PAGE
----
Proving the Law of Conservation of Mass

A close-up photo of a graduated cylinder and a conical flask that each contain some blue liquid, and are on a white table with some test tubes laying nearby.

Proving the Law of Conservation of Mass
A Scientific Investigation

Conducted by DJ Hadoken

1. Aim – To prove the Law of Conservation of Mass.

2. Hypothesis – I believe that the mass will remain the same before and after the chemical reaction.

3. Background – The Law of Conservation of Mass states that matter is neither created nor destroyed in any process.

1. Find the mass of the empty Erlenmeyer flask, test tube, and rubber stopper. Record.

2. Measure 20 mL of copper sulfate solution using the graduated cylinder. Pour into the Erlenmeyer flask.

3. Measure 10 mL of sodium hydroxide solution and pour into test tube. CAUTION: Sodium hydroxide is extremely caustic. Use precaution.

4. Place test tube with sodium hydroxide into flask containing copper sulfate. Be careful not to mix the two solutions. Stopper the flask and record observations on the two solutions.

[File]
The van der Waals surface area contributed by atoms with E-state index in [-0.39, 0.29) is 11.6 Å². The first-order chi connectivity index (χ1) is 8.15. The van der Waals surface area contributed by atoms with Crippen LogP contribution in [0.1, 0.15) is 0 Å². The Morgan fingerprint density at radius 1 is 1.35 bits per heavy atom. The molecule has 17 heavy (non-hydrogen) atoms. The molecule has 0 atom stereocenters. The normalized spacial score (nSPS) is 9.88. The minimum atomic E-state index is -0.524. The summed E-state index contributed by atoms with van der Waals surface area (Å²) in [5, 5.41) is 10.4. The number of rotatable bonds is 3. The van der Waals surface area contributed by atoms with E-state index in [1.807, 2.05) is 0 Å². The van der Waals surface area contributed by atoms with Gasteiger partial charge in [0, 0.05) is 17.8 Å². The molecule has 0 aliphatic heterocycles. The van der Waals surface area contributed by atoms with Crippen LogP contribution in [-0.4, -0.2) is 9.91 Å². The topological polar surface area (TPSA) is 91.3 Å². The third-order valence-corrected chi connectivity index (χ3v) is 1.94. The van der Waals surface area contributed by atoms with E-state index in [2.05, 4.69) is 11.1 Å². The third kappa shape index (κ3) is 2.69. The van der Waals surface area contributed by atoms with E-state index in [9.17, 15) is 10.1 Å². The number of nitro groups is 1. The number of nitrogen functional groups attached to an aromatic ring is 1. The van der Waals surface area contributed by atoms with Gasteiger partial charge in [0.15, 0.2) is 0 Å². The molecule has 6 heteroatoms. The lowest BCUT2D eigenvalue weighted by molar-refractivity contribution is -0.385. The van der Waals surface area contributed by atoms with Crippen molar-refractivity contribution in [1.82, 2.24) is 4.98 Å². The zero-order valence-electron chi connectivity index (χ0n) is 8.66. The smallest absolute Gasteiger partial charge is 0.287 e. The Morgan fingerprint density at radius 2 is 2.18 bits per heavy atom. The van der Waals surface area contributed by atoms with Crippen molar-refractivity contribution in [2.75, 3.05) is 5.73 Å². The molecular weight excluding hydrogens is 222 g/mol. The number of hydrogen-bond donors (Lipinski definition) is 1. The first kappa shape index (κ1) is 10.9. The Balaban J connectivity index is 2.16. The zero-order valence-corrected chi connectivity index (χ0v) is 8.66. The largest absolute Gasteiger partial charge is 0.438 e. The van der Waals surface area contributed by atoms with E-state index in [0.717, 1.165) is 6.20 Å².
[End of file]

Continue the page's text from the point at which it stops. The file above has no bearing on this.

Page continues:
5. Find mass of flask, test tube, rubber stopper, and the two solutions. Record.

6. Tip flask so the solution in test mixes with the solution in the flask. Be careful of spills.

7. Record any evidence of reaction in data table.

8. Find the mass of flask, test tube, rubber stopper, and products of the reaction. Record this mass in data table


Mass of Flask, Test Tube, and Stopper (g)
Empty Flask 147.9 g
Before Mixing 178.5 g
After Mixing 178.5 g

Appearance of Solutions
Copper Sulfate Looked blue.
Sodium Hydroxide Clear, like water.
After reaction Looked crystallized, blue.
Color remained, liquidy light blue.

1. The mass of the two reactants was 30.6 g.

2. The mass of the products was also 30.6 g.

Analysis and Conclusions:
1. The change I observed that indicated that a reaction took place was after the two liquids mixed. A crystallized substance was produced.

2. The mass of the two solutions was the same as that of the product of the reaction.

3. With respects to the Law of Conservation of Mass: mass was indeed conserved in this reaction.

4. It was a chemical reaction, because it involved two solutions being mixed, creating a new substance.


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